by Emily Sullivan
I’m currently talking a course called Human Rights here at Princeton. The cases we have covered are all cases of ethnic or nationalist conflict resulting in genocide. What is missing from the syllabus is the cadre of human rights abuses women face every single day.
Countless acid burnings, genital mutilations, rapes, honor killings, and other atrocities occur without any international condemnation. We accept cultural relativist excuses for our lack of action, and ”cultural sensitivity” legitimizes our neglect of women all over the world. A single statistic makes this painfully clear: since the instatement of China’s One Child policy, 16 million females are missing - “aborted because they weren’t boys.” This number dwarfs the toll of any of the genocides we have studied—11 million during the Holocaust, 1 million in the Armenian genocide, 2 million in Cambodia, and 800,000 Tutsis in Rwanda.
Women are shipped as sexual cash crops from Thailand to New York’s brothels, and burned on their husbands’ funeral pyres in India—along with their husband’s other possessions. Women are saleable and exploitable by their husbands or fathers. Women are disposed of, like yesterday’s garbage—aborted, left on a roadside, starved in orphanages, “stillborn”—solely for being female. Battery, rape, sex slavery, and the silence that surrounds the atrocities that women face every day led Catharine MacKinnon to ask, “Are Women Human?” She asked this question a decade ago. With the most recent news surrounding the pro-rape law in Afghanistan, which denies women the right to deny their husbands sex, the answer is still a resounding “No.”
Of the 30 articles in the Universal Declaration of Human Rights, 24 speak of rights denied to women based on their gender. Women do not have access to the means to fight their own abuses, for men run the governments, write the laws, and choose when and how to enforce them. Protections that are relevant only or predominantly for women—such as protections from unwanted pregnancy, domestic violence, and sexual violence—are simply left out of the written laws.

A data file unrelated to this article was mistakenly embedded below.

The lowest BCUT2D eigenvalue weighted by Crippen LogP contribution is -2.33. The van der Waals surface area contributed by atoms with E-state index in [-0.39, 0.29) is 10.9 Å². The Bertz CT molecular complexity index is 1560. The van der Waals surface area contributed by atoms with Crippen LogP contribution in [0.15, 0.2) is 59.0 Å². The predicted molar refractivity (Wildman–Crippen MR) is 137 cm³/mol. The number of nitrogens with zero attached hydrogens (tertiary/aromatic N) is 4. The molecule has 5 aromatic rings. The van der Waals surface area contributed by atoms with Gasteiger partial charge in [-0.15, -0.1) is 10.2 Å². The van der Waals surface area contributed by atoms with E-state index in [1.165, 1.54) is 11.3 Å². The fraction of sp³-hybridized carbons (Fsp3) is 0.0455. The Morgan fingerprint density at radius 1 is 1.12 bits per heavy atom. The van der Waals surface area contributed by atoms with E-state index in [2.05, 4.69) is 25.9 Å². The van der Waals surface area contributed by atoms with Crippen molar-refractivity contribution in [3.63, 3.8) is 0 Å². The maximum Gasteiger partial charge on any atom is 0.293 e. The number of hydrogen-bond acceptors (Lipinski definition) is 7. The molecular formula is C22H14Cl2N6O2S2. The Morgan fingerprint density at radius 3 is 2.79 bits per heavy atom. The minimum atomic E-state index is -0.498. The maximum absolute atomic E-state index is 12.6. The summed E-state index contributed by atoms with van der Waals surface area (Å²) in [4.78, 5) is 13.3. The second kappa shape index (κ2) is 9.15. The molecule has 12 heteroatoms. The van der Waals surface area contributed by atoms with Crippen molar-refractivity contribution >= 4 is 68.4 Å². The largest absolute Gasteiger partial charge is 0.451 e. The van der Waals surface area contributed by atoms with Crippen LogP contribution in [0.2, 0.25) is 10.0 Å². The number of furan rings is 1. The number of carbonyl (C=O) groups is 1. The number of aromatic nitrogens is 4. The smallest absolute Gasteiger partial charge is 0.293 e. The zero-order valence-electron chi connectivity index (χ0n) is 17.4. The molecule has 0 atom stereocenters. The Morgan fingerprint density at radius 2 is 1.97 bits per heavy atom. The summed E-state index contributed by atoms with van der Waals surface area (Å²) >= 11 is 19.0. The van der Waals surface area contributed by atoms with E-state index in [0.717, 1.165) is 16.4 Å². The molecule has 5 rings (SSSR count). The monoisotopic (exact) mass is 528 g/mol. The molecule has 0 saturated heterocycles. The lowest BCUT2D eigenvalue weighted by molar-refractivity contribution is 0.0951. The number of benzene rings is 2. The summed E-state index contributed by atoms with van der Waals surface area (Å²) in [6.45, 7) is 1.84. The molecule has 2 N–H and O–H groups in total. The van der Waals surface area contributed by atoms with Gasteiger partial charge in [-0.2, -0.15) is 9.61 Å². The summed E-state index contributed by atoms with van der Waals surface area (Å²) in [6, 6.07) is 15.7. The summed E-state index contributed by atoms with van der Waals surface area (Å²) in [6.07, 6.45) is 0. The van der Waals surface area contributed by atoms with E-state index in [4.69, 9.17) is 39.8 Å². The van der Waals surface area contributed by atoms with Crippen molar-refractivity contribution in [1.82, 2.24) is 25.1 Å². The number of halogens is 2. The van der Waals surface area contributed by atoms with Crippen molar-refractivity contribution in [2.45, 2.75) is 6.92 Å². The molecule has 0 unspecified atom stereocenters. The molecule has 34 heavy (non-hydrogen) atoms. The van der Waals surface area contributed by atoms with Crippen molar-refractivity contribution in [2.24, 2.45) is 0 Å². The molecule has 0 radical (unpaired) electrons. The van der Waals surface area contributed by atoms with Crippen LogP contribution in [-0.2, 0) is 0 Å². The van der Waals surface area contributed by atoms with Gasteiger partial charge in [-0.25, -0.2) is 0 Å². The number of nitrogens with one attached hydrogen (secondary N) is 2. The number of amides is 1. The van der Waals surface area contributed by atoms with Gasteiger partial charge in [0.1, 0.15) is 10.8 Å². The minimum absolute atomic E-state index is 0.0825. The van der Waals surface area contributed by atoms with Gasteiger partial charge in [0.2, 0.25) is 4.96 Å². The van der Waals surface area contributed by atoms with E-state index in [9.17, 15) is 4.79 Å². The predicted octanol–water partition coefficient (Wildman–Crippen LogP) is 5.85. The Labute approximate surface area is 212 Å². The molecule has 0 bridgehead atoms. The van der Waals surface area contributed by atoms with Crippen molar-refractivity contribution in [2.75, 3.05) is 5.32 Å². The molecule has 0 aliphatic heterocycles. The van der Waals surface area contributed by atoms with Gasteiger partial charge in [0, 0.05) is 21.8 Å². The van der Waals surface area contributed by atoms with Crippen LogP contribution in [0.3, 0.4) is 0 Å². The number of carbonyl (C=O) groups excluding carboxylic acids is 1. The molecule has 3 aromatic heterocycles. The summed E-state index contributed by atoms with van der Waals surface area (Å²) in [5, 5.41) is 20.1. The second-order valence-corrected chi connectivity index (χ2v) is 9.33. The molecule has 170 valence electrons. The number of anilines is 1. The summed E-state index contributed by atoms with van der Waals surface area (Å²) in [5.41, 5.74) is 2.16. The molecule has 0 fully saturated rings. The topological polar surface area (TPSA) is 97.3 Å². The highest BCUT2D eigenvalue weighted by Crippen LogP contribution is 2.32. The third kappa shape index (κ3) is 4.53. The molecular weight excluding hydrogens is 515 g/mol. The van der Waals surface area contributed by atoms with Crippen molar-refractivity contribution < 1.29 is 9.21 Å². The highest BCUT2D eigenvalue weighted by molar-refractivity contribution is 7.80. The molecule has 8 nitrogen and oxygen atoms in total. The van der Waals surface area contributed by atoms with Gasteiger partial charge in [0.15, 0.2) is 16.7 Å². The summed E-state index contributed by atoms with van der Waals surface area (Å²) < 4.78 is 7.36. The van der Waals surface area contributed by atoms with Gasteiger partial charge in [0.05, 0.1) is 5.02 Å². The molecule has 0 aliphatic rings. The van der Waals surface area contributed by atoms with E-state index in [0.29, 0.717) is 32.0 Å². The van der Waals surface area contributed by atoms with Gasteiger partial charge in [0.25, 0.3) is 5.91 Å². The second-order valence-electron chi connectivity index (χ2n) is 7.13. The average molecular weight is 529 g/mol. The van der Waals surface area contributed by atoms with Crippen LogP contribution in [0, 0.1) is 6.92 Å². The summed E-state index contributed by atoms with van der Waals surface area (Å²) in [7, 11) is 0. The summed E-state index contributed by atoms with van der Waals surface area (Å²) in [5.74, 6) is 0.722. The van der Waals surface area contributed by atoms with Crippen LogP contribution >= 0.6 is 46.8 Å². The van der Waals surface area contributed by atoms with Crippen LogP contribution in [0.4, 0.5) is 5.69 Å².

If we accept freedom from starvation as a basic human right (Article 25), how do we view human rights in light of the fact that 70% of the world’s hungry are women and girls? If education is a basic human right (Article 26), how can we claim human rights include women when 2/3 of children in the world who are not in school are female? If all humans, regardless of gender, have a human right to equal pay (Article 23), why do women earn 75 cents to a man’s dollar and do more than 2/3 of the world’s unpaid labor?
Women’s human rights do not get enforced because there is no one state or entity that can step up against all the rest—no states hands are clean in this arena. We ignore women’s rights abuses on an international level because we ignore them on a domestic level. Abuses that are common—like rape—are given no attention because they are so familiar. The torture and disappearance of women has existed beyond public radar because it has been a relative cultural constant, whereas genocide was organized into fast-acting campaigns. This does not make the gradual decimation of the female population in China any less real. To claim that these facts translate into an inability to act, however, is simply not true. Of course we could act. We could start by changing the laws in the U.S. so that rape and domestic abuse laws are actually prosecutable—we simply choose not to.
We operate on a completely different idea of justice when it comes to women. Women’s deaths, shamings, rapes, burnings, or torture do not register with the international collective the same way men’s do. Nationality, ethnicity, race, and religion are all categories which merit protection against human rights abuses, but not gender. It is a bizarre omission, and one that is has resulted in devastation for women around the globe.